Draper Utah Temple, Window by Altus Photo Design


CatherineWO said...

What an interesting post! I am not an architect, but I think I understand what you are saying. Now I'm anxious to see the building my self.

Dave said...

Brother "Green"!

I am new to your blog and will spend some time with the other posts. I was attracted by a reference to green mormon architect in the lds blogosphere and look forward to seeing your comments. I really enjoyed your view of the mix of modern and traditional and look forward to seeing the Draper temple for myself some day. It would be interesting to see if the inside of the Hong Kong temple is more consistently modern inside to match its exterior small footprint and elongated height.

I wonder if you have any information on green aspects of the Draper building beyond the smaller footprint? In general, the Church's move to smaller, distributed temples is a classic, macro green step. What kind of micro green steps is the church taking? Climate controls, lighting, etc. Anything in the Temples beyond what is in the Ward buildings?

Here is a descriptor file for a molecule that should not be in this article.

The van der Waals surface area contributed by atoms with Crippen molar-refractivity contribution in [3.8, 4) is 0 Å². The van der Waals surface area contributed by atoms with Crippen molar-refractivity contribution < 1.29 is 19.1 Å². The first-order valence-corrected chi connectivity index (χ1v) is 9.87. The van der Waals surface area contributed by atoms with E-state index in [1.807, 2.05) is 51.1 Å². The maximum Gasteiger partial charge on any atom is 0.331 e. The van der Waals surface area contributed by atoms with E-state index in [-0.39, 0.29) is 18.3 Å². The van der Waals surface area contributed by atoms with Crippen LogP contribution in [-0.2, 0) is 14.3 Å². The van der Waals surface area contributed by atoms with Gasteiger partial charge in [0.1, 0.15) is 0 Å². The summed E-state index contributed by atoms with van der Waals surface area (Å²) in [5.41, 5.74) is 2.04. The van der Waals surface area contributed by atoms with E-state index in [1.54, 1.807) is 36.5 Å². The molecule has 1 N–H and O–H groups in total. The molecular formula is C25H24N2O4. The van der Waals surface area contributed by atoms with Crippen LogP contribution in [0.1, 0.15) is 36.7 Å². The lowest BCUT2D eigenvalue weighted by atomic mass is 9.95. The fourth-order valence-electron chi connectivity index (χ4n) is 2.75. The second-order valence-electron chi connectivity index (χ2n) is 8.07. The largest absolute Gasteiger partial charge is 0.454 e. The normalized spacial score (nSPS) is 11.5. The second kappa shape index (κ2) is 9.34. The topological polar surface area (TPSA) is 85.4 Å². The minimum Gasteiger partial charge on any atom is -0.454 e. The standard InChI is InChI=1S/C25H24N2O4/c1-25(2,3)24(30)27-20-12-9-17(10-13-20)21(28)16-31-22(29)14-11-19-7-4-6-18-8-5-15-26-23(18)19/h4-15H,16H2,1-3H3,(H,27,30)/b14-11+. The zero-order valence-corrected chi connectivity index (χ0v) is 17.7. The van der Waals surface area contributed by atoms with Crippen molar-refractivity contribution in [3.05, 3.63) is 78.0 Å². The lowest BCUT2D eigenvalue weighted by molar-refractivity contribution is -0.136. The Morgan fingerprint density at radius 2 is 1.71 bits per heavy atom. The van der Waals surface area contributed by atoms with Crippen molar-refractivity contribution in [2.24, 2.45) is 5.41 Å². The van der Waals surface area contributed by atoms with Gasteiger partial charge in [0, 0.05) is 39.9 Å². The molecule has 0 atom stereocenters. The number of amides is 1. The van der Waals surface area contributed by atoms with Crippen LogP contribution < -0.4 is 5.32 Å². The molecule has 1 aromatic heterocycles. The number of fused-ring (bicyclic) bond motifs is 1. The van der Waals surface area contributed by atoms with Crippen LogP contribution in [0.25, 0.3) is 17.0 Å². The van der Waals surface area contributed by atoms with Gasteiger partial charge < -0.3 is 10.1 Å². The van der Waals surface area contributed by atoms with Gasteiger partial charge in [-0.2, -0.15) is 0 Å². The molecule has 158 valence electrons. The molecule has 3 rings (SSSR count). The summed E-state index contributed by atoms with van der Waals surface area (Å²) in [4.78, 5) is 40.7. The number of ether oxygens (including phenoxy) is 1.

Perhaps by the time a temple might be built in my home town of Bend, OR, we could have some showcase green architecture as part of the design. Of course, we'll need to see much growth in the Church in Central OR to even get to put forward this hope. LEED Gold?

Dave Woodland
Bend, OR

green mormon architect said...

Catherine - I actually want to go back myself - during the day this time - to see how the natural light is in the building. When we went it was in the evening. There are lots of high windows in the Celestial room and I'm curious to see how it looks.